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Compact Fluorescent Light Bulbs (CFLs)

The thought of these bulbs make me think of dimly lit rooms and not being able to tell if I’m wearing navy blue or black, but today there are MANY color variations that surpass our original  100watt bulb in displaying true colors. It take a bit of education and trial/error before you find that perfect bulb but here is  information on their cost savings and benefits from EcoBroker.com .

Technology Snapshot & Benefits:
Compact fluorescent light bulbs (CFLs) are designed to use up to 75% less energy than incandescent light bulbs while offering the same amount of light.  They work by passing an electrical current through a mixture of argon and mercury which then emits ultraviolet light.  This UV light excites a fluorescent coating that then emits the visible light we are able to see. Because of this technology, CFL bulbs require fewer watts of energy than incandescent bulbs to operate at the same luminosity.  For example, a 40-watt incandescent bulb emits the same amount of light as an 11-14 watt CFL.  The lifespan of a CFL varies depending on how frequently it is turned on/off and how much air flow is around the bulb, but on average, they last 6,000-15,000 hours (about ten times as long as incandescent bulbs). 

CFLs come in a variety of shapes and styles.  The most popular style is the spiral CFL, but if you are looking to replace bulbs that will be visible or simply don’t like the look of the spiral bulb, there are A-shape and globe options available as well.  CFLs also come in 3-way and dimmable forms.    

According to the Environmental Protection Agency, if every home in America were to replace just one incandescent bulb with an Energy Star rated CFL, we would be able to collectively save $700 million in energy costs while preventing 9 million pounds of greenhouse gas emissions every year.  That’s the equivalent of 800,000 cars!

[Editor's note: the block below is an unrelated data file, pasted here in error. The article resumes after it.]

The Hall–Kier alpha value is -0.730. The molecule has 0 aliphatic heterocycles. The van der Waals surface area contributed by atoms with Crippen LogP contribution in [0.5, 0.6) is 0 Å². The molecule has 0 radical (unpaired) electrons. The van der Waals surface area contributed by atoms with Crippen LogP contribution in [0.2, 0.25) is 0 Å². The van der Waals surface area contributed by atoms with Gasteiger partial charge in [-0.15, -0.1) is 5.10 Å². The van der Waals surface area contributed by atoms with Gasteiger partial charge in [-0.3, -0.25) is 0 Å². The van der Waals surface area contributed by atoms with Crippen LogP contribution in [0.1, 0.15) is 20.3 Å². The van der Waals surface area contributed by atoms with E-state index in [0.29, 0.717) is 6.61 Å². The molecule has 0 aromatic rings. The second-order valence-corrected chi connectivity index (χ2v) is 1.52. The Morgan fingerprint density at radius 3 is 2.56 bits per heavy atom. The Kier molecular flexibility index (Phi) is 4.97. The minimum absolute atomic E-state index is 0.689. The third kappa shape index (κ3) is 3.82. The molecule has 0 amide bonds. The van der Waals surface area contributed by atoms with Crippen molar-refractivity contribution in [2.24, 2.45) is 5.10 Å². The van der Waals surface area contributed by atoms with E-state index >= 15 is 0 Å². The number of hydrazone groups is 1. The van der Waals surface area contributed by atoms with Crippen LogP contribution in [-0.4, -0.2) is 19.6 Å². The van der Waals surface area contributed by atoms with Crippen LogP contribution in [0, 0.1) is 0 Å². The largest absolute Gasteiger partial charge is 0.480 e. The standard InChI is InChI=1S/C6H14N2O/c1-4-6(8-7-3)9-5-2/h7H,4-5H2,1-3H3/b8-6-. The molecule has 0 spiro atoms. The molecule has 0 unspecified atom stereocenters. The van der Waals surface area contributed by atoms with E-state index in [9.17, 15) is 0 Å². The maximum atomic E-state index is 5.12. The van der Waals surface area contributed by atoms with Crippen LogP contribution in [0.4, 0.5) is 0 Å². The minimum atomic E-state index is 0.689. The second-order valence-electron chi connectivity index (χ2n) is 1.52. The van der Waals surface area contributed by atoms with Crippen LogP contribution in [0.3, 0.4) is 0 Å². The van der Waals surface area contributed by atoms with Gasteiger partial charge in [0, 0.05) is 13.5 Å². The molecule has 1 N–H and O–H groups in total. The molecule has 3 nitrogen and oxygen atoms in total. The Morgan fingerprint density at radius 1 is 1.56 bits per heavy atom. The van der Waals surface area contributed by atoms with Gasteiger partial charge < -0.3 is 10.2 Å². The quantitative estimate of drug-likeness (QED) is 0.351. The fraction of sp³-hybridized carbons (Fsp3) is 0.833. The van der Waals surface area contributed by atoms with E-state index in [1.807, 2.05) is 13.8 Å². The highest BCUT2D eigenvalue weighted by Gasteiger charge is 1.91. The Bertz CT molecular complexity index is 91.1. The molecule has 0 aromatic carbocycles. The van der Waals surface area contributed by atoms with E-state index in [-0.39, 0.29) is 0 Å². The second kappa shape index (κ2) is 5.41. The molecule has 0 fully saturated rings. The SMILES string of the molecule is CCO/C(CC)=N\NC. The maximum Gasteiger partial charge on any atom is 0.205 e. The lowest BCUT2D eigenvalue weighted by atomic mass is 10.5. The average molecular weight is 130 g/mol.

While CFLs are currently the most affordable energy-efficient lighting option, LED lighting is quickly becoming more efficient and inexpensive and may soon replace CFLs as the leading form of low-energy lighting. 

Estimated Cost Savings:
While CFLs are slightly more to purchase than incandescent bulbs ($2-15 as opposed to $0.25-$5), they can save as much as $30 over the life of the bulb in reduced energy costs.  The average payback period is six months.   

Because CFLs contain trace amounts of mercury (about 4 mg per bulb), it is important to take precautions when handling them.  When installing, be sure and hold the base not the glass to screw them in to prevent breaking.  If a bulb does break, follow the EPA’s guidelines for proper clean-up to avoid negative effects.  When a CFL bulb burns out, it must be recycled at a designated recycling center.  For a list of recycling locations near you, click here.

Note that no mercury is emitted unless the bulb breaks.  Regular use will not result in exposure to mercury. 

Most photocells, motion sensors, electronic timers, and some sockets are incompatible with CFLs.  Be sure and check manufacturing and packaging labels before purchasing. 

Installation (Getting it Done):
Replacing your incandescent bulbs with CFLs is one of the easiest ways to save energy.  CFLs are available at most home improvement stores and general retailers and can easily be installed without the help of a professional.  Remember to hold the bulb by the base and not the glass when installing. 

Videos On This Topic:

How to Save Energy by Changing to CFL Bulbs (1:40) – The Home Depot – Lighting represents a large portion of the average home�s energy bills, but by replacing your lightbulbs with CFL bulbs, you can easily save energy and money.  Find out more about how CFLs compare to regular bulbs in this video.

This Bulb (1:45) – National Geographic Green Home – In this short video featuring Kyra Sedgwick, Natalie Portman, and Chloe Sevigny, find out about how changing your lightbulbs can have such a drastic impact on your home, your energy bills, and the environment.

Incandescent v. Compact Fluorescent Light Bulbs (1:14) – GoGreen Tube – Replacing an incandescent light bulb with a compact fluorescent one is an easy way to save energy and money.  In this short video, learn more about the pros and cons of each type of bulb and find out how big of a difference CFLs can make in your home.

How to Save Energy with Dimmers and Motion Detectors (1:40) – The Home Depot – Installing dimmers on your most commonly used light switches can help reduce the energy usage by up to 20% and save around $70/year.  Find out more in this short video.

More Information On This Topic:

Energy Star – Lightbulbs – CFLs

Energy Star – Frequently Asked Questions on CFLs

Energy Star’s How To Choose a Light Guide

U.S. Department of Energy – Tips on Using CFLs

Lighting Research Center CFL Consumer Guide

EPA – Mercury-Containing Light Bulb Recycling

EPA – Clean-up and Disposal Guide


Nia Knowles

Realtor, Community Advocate, Mother, Leader, Innovative Thinker, Idea Generator,

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